Harry S. Truman Presidential Library & Museum

Pearson, Drew, 1897-1969; Winchell, Walter, 1897-1972.; Pegler, J. Westbrook (James Westbrook), 1894-1969; Roosevelt, Franklin D. (Franklin Delano), 1882-1945; Lawrence, David F., 1888-1973
Presidential salaries; Editorials

Letter from President Harry S. Truman to Frank Kent, February 12, 1949. President's Secretary's Files - Longhand Notes.

Personal & Confidential

February 12, 1949

Mr. Frank Kent, Baltimore Sun

My dear Mr. Kent:

Today I read your piece in the Washington Star of this date on the salary and expense account of the President of the United States. That piece is a most interesting and astonishing document, to say the least that can be said about it.

Your President is responsible for the administration and management of the greatest, most complicated and most expensive organization in the history of the world.

When, on April 12, 1945, your President was inducted into that greatest office in the world, by a simple ceremony in the Cabinet Room at the White House at 7:09 P.M., he inherited two wars. As Chairman of a Senate Committee, he had furnished co-operative help to President Roosevelt which, according to reliable authority, had saved for the taxpayers some fifteen billions of dollars and which service prevented scandal and corruption in sales to and contracts with the Government.

Your President was forced into becoming a candidate for Vice President by President Roosevelt, who made a personal and national and also a Party appeal to the then Senator in charge of the Special Committee referred to, to become the candidate.

Your President knew what he faced. Just eight days short of three months after he became Vice President, the blow fell.

He found himself in the top position of responsibility in all the world. Two wars going at top pace. Both ended within five months-a year and a half ahead of the best guess of the "experts." A budget of 103 billions of dollars had been voted for the fiscal year 1945-46. Sixty-five billions of that authorization were cut off-by the President. Expenditures that year were about 45 billions. The next year's expenditures (46-47) were 33 billions. Twenty-five billions of dollars were paid on the national debt of 277 billions.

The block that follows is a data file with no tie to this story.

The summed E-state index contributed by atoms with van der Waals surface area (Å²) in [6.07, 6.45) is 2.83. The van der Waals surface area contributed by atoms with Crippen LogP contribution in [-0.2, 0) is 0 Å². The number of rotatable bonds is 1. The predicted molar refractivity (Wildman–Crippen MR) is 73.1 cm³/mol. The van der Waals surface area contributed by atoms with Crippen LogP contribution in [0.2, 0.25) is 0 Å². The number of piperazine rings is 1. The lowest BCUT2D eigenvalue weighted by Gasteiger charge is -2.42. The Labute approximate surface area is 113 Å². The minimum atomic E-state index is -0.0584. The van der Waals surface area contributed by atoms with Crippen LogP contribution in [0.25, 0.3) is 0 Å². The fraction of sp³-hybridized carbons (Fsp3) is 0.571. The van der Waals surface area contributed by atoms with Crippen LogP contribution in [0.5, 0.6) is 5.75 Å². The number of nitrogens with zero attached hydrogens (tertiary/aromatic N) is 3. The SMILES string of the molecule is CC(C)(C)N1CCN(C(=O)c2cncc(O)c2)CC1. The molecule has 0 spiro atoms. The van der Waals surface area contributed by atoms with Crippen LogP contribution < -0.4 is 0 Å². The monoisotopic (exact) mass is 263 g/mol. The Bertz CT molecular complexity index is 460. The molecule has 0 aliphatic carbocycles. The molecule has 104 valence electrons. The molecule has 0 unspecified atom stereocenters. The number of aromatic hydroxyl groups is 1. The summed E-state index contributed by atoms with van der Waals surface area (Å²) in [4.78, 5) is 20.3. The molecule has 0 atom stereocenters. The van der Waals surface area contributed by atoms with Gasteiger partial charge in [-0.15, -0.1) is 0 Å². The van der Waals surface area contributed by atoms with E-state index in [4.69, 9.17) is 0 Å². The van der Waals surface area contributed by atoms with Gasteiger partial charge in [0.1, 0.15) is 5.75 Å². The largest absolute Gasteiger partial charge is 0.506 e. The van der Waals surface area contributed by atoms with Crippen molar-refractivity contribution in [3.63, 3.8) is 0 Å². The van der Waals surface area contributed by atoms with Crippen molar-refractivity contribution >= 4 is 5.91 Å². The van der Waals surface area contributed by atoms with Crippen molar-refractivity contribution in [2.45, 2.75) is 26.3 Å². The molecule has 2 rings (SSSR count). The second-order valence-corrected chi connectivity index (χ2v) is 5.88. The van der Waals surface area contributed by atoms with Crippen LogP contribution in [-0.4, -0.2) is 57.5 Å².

Attempts were made for efficiency and economy by sending reorganization plans to the Congress. All rejected but one of minor importance.

An attempt made to utilize Wartime experience to reorganize the military establishment. Same result as the reorganization plans-it was bungled by your 80th Congress.

For working eighteen hours a day every day in the year and for assuming the responsibility, greater than any other dozen men in the world, your President received net pay of $42,000 per year! A most liberal and munificent salary! Probably what you receive for one month's blurbs! From that most liberal salary your President must clothe, and meet regular family expenses-he can't put his wife on the payroll as his secretary as he did in the Senate to meet the "rent" payments--so the Congress votes certain pay and allowances, to meet this extraordinary situation-and you, of all people, have a spasm about it. I'm really surprised because I've always thought you intellectually honest. From Dave Lawrence, Pegler, Pearson, Winchell, I'd expect just such statements as you made-but we know that they are all liars, and intellectually dishonest.

I'm sorry you joined them

Sincerely,

Harry S. Truman


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